The charging case is a modest size, veering toward the smaller variety. Easy to pocket and looking good to boot, you can also charge it up on a Qi wireless charging pad. It offers three additional charges to the one the earbuds hold, so we're looking at 28 hours of total rated time. That's with active noise cancelation (ANC) off. Turn it on, and the number only drops to 24 hours total. That's up to six hours per charge with ANC on, which isn't bad, depending on how loud you go with the volume.

What's interesting about the audible shift is that it places more of an emphasis on the My JBL Headphones app and its included EQ.

It's clear JBL prioritized the audio sensory features in the Live Pro+ TWS to make the point that they are just as good as any other pair in their ballpark. ANC is better than I expected it to be, but I was surprised at how much the mode affected audio playback. It alters the equalizer considerably, muffling mids, moderating lows, and tweaking highs. The onboard ANC does a good job holding off low-frequency sounds, doing its best with the tougher high-frequency ones.

What's interesting about the audible shift is that it emphasizes the My JBL Headphones app and its included EQ. There are only three presets, but the basic EQ is also at your disposal, letting you create and save your own presets. I created one or two for precisely the moments where I had ANC or Ambient Aware on. The variance in presets offset any shift these modes caused. For instance, even with the included presets, Bass and Jazz sound very different depending on whether you have ANC on or not. The best way to get the most out of how these earbuds sound is to utilize what the app gives you.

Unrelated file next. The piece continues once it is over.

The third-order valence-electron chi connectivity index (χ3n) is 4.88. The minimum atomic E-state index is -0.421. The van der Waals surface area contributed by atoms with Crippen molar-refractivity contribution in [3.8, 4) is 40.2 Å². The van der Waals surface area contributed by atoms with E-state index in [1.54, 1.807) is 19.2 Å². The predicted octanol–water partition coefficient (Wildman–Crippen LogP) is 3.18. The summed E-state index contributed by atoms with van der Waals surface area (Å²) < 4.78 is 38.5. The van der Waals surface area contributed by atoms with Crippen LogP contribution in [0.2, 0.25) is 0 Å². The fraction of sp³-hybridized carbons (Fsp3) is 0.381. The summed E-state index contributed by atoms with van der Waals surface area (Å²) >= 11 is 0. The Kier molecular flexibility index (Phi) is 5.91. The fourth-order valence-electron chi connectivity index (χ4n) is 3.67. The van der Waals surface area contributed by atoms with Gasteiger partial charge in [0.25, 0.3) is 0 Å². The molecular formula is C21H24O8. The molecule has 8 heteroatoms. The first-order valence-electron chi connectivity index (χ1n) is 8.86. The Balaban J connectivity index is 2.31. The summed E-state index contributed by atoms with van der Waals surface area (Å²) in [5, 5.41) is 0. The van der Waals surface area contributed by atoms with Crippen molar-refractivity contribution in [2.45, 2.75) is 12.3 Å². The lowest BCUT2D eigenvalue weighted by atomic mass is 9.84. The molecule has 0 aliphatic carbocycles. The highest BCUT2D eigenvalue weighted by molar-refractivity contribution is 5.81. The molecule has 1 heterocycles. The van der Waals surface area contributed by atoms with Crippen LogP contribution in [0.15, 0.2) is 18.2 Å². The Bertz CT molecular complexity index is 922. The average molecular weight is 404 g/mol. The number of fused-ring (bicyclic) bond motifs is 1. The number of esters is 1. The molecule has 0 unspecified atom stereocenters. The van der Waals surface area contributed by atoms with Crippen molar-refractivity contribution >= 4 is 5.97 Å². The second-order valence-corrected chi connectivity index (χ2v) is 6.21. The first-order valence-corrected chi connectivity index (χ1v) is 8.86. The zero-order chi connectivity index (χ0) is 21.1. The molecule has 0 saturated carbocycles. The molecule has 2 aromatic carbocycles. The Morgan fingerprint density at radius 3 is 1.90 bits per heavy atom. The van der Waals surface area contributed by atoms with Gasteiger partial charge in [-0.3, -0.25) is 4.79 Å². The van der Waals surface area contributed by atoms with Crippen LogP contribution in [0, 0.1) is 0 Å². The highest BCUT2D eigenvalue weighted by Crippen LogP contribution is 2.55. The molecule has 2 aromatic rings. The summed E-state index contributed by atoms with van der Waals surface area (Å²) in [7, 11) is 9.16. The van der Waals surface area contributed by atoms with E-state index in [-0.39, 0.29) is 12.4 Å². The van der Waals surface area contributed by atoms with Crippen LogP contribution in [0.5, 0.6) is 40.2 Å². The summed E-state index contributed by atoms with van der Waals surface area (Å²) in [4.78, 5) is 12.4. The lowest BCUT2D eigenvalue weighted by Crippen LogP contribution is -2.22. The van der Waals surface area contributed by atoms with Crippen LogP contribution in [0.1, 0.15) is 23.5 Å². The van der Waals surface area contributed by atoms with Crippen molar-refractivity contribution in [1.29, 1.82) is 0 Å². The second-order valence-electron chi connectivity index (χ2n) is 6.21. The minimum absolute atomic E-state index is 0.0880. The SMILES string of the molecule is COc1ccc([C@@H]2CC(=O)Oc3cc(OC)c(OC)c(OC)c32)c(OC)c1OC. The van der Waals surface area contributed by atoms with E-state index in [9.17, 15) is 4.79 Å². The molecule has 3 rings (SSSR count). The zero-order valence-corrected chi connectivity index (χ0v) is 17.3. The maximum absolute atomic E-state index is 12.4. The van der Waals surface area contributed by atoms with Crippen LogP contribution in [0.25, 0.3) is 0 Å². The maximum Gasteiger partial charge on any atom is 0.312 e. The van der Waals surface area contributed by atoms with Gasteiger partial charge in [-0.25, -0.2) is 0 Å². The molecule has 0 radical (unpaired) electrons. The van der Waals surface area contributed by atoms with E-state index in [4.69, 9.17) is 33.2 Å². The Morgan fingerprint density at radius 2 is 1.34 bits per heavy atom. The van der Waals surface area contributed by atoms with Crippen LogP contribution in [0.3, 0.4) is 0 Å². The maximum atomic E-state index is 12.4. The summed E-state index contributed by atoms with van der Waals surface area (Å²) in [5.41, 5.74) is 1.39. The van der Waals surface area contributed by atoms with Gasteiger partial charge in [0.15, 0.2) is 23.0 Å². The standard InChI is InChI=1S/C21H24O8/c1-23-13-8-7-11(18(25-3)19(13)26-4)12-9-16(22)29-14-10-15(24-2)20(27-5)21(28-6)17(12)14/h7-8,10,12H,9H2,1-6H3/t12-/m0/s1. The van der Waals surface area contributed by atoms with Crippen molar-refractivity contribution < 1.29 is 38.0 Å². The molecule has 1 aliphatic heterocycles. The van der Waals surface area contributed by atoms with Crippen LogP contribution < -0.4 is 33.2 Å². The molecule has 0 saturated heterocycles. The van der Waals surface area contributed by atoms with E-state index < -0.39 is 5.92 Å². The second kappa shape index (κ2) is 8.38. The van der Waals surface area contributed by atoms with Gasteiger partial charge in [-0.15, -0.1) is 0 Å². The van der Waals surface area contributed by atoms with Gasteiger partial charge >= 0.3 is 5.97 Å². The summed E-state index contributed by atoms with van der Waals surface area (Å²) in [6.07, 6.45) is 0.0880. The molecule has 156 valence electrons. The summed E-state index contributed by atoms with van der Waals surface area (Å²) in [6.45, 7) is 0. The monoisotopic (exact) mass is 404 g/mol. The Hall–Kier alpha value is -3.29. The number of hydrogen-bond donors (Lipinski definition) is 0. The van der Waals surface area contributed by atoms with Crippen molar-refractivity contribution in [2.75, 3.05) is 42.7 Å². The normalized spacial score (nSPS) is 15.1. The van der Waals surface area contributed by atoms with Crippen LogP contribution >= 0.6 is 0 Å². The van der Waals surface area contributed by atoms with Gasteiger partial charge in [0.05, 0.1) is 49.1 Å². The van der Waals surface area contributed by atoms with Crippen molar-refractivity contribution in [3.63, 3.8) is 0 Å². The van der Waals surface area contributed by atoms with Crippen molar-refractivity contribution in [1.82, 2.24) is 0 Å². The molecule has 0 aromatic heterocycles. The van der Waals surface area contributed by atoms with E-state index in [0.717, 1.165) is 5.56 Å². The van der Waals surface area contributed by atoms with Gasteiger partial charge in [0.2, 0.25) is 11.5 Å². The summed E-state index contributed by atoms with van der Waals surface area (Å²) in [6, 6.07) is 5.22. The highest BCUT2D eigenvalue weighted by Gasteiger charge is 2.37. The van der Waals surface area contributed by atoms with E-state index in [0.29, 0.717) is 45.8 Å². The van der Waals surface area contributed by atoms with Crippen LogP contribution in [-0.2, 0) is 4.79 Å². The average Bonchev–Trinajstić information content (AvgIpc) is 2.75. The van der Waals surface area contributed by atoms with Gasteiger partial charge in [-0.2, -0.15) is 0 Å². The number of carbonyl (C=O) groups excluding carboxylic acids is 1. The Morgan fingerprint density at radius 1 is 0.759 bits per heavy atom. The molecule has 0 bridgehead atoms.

Source: Ted Kritsonis / Android Central

Despite the audio lifeline from the app, there are some things JBL doesn't mention. The first, is the lack of codec support. There's no AAC or aptX at all, leaving the standard SBC as the only one around. Most times, I would take issue with that kind of omission, but these earbuds manage to get away with it.

The touch controls are hit or miss, which is hardly surprising to me. JBL joins a club chock full of other vendors who continue to struggle to figure out how to get it right. It's not that they're awful on these earbuds — they're not — it's just that they aren't all that reliable. Key to it all is remembering what's assigned to the left and right earbuds, which is how I ended up either not answering an incoming call or mistakenly turning on TalkThru when I was only trying to skip to the next song.

JBL Live Pro+ TWS: What's not good

Jbl Live Pro Plus Hand

Source: Ted Kritsonis / Android Central (Image credit: Source: Ted Kritsonis / Android Central)

Two pervasive issues popped up with a degree of regularity that troubled me for a pair of earbuds at this price. First were the audio drops and hiccups that I would randomly get while listening to music, podcasts, or audiobooks. I couldn't figure out what was causing them because there was no pattern to discern. It wasn't an issue of distance, nor of obstructions getting in the way. They would happen 15 feet away or a mere 30 centimeters away in a pocket or in hand.

There were times when they didn't happen at all, like on a walk outside, whereas just lounging in the backyard would somehow cause one. I'm not clear on what was doing it, as I experienced the same thing when pairing the earbuds with another phone.